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Calligra 2.8.7 is Out

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KDE

Packages for the release of KDE's document suite Calligra 2.8.7 are available for Kubuntu 14.10. You can get it from the Kubuntu Updates PPA. They are also in our development version Vivid.

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More in Tux Machines

Android Leftovers

You Don't Need To Ask

Ubuntu - the Linux distribution - has been around for 17 years. Over that time many projects and initiatives have been started, some successful, others less so. Not everything we try can work out, but as a group, we should feel empowered to try. The Ubuntu community isn’t quite the same as it was back in 2004-2010, and nobody I know argues that it is. People who were keen and active contributors may have had circumstantial changes which meant they moved on. Some took on new responsibilities, work, or started family. Some, sadly, have passed away. Over time though, new people discover Linux in general, and Ubuntu specifically. There’s a lot of institutional knowledge in the heads of those of us who’ve been around a long time. There are also plenty of documents squirrelled away on the Ubuntu Wiki, the website and in mailing list archives and forums & discourse pages. New people can feel overwhelmed by the entrenched knowledge and processes. We should improve that onboarding process. Over the last couple of years some fresh new faces have joined the Ubuntu community. Some have collaborated with existing developers, started new projects and built new Ubuntu Remixes. Whether I personally use them and whether they’re successfull (however you measure that) or not doesn’t matter. What matters is they played with the technology enough to build something on the shoulders of previous developers. I love this facet of Ubuntu. Read more

Best Secure Linux Distros for Enhanced Privacy & Security

As we transition to an increasingly digital society, privacy and security have become areas of central concern – not a day goes by that we aren’t bombarded with security news headlines about hacks, breaches and the increasingly common and worrisome practice of storing and monitoring sensitive personal information, often without users’ consent. Luckily for us Linux users, the general consensus among experts is that Linux is a highly secure OS - arguably the most secure OS. While all Linux “distros” - or distributed versions of Linux software - are secure by design, certain distros go above and beyond when it comes to protecting users’ privacy and security. We’ve put together a list of our favorite specialized secure Linux distros and spoken with some of their lead developers to find out first-hand what makes these distros so great. This article aims to help you evaluate your options and select the distro that best meets your individual needs. Read more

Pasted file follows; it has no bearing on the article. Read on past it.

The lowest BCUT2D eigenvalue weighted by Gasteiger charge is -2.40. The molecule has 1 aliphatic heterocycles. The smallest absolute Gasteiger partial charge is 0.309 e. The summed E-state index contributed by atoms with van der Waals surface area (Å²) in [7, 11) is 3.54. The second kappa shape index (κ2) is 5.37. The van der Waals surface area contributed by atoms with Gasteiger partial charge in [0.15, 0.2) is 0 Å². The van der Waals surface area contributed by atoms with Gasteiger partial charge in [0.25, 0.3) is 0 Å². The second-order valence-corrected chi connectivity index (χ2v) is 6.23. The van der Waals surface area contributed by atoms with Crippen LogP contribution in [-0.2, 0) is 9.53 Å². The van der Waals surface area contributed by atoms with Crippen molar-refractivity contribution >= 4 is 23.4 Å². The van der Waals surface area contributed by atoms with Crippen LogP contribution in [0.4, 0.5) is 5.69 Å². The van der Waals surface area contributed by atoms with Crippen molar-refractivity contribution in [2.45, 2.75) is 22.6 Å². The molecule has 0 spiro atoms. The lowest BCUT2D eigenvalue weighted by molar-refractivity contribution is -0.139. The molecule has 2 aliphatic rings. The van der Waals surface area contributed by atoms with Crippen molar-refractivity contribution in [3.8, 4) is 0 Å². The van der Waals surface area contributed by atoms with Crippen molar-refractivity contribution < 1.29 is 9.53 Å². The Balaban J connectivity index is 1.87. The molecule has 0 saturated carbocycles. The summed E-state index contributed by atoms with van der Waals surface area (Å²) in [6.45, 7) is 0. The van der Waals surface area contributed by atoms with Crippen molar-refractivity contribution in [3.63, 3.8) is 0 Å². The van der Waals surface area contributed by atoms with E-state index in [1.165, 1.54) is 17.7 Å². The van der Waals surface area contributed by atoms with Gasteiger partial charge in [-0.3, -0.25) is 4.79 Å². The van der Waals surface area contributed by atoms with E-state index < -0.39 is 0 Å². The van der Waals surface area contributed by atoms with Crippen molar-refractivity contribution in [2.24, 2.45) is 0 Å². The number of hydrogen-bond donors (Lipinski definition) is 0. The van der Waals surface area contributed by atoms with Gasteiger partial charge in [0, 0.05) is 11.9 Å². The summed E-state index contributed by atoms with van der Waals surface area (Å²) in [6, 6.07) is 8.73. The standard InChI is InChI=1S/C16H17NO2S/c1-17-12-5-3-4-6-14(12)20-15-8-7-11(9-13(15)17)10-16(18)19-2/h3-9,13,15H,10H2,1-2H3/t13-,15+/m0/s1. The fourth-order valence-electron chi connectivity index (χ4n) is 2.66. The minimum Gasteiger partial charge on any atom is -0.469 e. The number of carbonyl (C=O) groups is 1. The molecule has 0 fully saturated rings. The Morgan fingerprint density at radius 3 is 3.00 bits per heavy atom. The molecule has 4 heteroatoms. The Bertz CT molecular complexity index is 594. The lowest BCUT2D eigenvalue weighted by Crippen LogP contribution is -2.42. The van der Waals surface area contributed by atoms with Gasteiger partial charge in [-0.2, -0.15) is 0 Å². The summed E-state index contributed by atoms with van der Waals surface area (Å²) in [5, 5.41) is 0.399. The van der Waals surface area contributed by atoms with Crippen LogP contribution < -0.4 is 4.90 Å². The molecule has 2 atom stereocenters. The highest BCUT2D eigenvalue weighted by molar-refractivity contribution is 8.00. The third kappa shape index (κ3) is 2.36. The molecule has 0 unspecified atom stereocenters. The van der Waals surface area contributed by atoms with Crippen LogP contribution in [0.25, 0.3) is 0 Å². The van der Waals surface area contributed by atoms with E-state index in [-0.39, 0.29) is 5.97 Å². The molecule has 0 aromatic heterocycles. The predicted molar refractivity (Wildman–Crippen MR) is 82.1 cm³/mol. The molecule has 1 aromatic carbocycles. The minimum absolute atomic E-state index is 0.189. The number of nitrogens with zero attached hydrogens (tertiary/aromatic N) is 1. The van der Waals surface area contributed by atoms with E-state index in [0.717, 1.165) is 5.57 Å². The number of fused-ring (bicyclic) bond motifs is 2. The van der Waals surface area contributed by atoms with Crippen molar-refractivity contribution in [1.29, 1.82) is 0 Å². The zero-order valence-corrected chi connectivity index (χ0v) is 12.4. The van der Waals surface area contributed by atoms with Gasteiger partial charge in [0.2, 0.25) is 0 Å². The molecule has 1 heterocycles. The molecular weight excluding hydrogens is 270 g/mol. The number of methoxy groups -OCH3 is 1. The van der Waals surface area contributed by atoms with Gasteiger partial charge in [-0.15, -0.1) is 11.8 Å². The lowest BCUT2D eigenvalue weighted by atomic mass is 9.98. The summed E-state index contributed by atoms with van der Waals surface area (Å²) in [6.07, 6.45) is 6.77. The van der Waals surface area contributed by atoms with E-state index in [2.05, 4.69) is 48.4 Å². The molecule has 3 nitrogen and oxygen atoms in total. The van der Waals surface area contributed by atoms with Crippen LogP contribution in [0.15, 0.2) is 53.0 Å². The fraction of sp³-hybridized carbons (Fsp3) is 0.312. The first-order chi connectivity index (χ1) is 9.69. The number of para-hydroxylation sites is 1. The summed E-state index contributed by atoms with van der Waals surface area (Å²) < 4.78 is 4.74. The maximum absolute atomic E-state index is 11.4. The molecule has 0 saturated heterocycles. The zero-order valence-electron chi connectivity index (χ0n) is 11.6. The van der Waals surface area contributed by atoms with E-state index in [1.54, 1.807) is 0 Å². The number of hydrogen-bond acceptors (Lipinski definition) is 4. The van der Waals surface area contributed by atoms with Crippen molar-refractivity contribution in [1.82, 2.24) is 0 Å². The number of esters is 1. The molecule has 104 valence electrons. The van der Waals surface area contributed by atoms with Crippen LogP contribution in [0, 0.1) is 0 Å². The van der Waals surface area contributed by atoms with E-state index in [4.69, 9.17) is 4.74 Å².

today's leftovers

  • Call for Papers Open for openSUSE Conference

    The call for papers is open until May 4. This leaves a little more than 60 days to submit a proposal. The dates of the conference are scheduled for June 18 - 20. Registration for the conference has also begun.

  • [Arch] FOSS Activities in February 2021

    The start of this month was marked with FOSDEM! I held a talk about secure boot and the tooling stuff I have written, sbctl. It’s a tool to help you manage secure boot keys and signing files. With help from sbsigntools it also does live enrollment of keys. The talk went great (I think) and it was fun to see how FOSDEM pulled off the conference with matrix and jitsi. I gave me some inspiration for Arch Conf 2021 that I should try kick off some planning on.

  • Linux Championed Work From Home Before Everyone Else: Greg Kroah-Hartman [Ed: This is a revisionist load. GNU predates this. Linux and LF trying to delete GNU from history…]

    Linux kernel is the world’s largest collaborative technology. It’s created by thousands of people from around the world, working together from the comfort of their homes, just via email. In this episode of TFiR Insights, we hosted none other than Greg Kroah-Hartman, the leading Linux kernel developer and maintainer of the stable branch. We discussed a wide range of topics including work from home and the progress Linux has made over the years.